Grassley confirms he wouldn’t vote for a national abortion ban during a debate Thursday

Franken and Grassley spared during their debate Thursday night. Discussing abortion, marijuana legalization, and Franken’s sexual assault allegations.

Liam Halawith, Politics Reporter

Iowa’s candidates for the U.S. Senate race sparred over their sharp ideological differences on the Iowa PBS stage on Thursday night. 

With the balance of power in the U.S. Congress in play this midterm season, the race has been seen as a possible tipping point to change power in the Senate to a Republican majority or retain a Democratic majority and add one more vote to the Democrats’ power in the Senate. 

The race between the longest serving Republican incumbent U.S. Sen. Chuck Grassley, R-Iowa, and his Democratic challenger Admiral Mike Franken is considered the closest Grassley has come to losing an election since his first election to the U.S. Senate in 1980, with an internal poll by Franken’s campaign showing him within four points of Grassley in early September. 


Abortion and reproductive rights were on the agenda during Thursday night’s live debate. After the Supreme Court struck down the landmark case Roe v. Wade in June, the issue became a common topic for candidates. 

Franken expressed his support for reproductive freedom during the debate. He said reproductive rights should be left to patients and medical professionals. 

“Well, the short of it is this is the most private, personal time in a woman’s life. We should have the government stepping in to determine when viability exists, etc,” Franken said. “The doctor knows this and the woman knows this. This is not something for the government to step in and make those determinations.”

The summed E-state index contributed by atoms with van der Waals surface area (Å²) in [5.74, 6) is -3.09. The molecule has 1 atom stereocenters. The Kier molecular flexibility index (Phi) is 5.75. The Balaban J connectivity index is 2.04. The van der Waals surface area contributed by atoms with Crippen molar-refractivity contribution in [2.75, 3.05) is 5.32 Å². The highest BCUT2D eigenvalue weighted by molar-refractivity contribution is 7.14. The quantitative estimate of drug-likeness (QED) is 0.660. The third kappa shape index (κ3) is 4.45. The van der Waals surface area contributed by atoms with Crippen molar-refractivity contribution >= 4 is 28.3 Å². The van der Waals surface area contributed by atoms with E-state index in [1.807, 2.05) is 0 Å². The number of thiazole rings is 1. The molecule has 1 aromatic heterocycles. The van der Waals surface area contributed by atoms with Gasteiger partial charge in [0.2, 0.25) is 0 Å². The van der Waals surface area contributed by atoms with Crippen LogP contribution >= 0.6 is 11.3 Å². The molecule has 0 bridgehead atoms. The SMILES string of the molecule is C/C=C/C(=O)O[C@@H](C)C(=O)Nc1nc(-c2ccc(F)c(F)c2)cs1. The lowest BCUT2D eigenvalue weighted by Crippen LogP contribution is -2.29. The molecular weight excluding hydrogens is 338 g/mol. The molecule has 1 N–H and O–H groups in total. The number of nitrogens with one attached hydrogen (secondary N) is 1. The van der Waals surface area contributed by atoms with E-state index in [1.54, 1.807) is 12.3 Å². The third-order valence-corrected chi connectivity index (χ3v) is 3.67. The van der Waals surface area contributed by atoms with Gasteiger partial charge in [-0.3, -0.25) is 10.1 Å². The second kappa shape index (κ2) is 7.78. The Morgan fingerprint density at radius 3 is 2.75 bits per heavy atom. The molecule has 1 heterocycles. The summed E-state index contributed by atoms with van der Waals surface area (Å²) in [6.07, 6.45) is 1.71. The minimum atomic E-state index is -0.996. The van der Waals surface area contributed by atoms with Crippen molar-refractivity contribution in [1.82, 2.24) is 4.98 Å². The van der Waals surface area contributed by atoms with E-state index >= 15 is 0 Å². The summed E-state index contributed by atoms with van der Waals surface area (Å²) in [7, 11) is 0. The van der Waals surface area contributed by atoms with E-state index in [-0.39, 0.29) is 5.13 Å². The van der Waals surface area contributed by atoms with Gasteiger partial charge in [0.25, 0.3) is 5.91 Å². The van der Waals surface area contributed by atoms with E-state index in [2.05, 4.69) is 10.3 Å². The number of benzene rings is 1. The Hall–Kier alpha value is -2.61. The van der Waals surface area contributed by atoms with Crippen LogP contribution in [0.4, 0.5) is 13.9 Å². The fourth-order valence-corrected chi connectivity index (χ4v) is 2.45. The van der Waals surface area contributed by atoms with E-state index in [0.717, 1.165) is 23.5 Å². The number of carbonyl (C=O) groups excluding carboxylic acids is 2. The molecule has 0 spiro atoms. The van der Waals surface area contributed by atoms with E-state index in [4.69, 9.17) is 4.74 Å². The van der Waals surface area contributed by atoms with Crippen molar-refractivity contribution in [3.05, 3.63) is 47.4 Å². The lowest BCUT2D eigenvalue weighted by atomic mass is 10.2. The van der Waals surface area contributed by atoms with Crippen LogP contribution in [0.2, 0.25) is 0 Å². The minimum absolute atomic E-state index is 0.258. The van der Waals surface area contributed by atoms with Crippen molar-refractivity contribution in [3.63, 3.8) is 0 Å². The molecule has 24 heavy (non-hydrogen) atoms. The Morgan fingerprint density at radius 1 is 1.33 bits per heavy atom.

Grassley voiced his views against abortion during the debate, but said the issue was up to state legislature’s to decide — a position he has taken since the precedent was overturned in June. Grassley said he is, “Pro-Life, Pro-Mother, and Pro-Family.” 

Grassley criticized Franken, saying Franken supports abortion’s up until birth. 

“He has the most extreme position on abortion that you can have and he wants abortion to be available till the last minute of birth,” Grassley said. 

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Grassley is referring to Franken’s support for the Women’s Health Protection Act. Republicans have said the bill would allow abortion up until birth like Grassley claimed. The bill would allow abortion until the fetus is viable outside of the womb which is typically 24 weeks. The bill does allow an exception to this rule, if a mother’s life is in danger. 

Franken pointed out this occurrence is often rare, and the decision is not made lightly. 

“​​This is the most personal time of all. The names have been chosen, the room has been painted, the cradle has been bought,  gifts have been made, cards have been sent out,” Franken said. “Then if a malady happens, a mother’s life is in danger.” 

When asked by the debate moderators if Grassley would vote for a national abortion ban, Grassley said he would not vote for a ban. 

Grassley has previously dodged the question prior to the debate, instead he said he would leave it up to the states to decide on the topic. 

Franken’s assault allegations 

During the debate, the moderators brought up Franken’s recent allegations of assault against a former campaign staff member.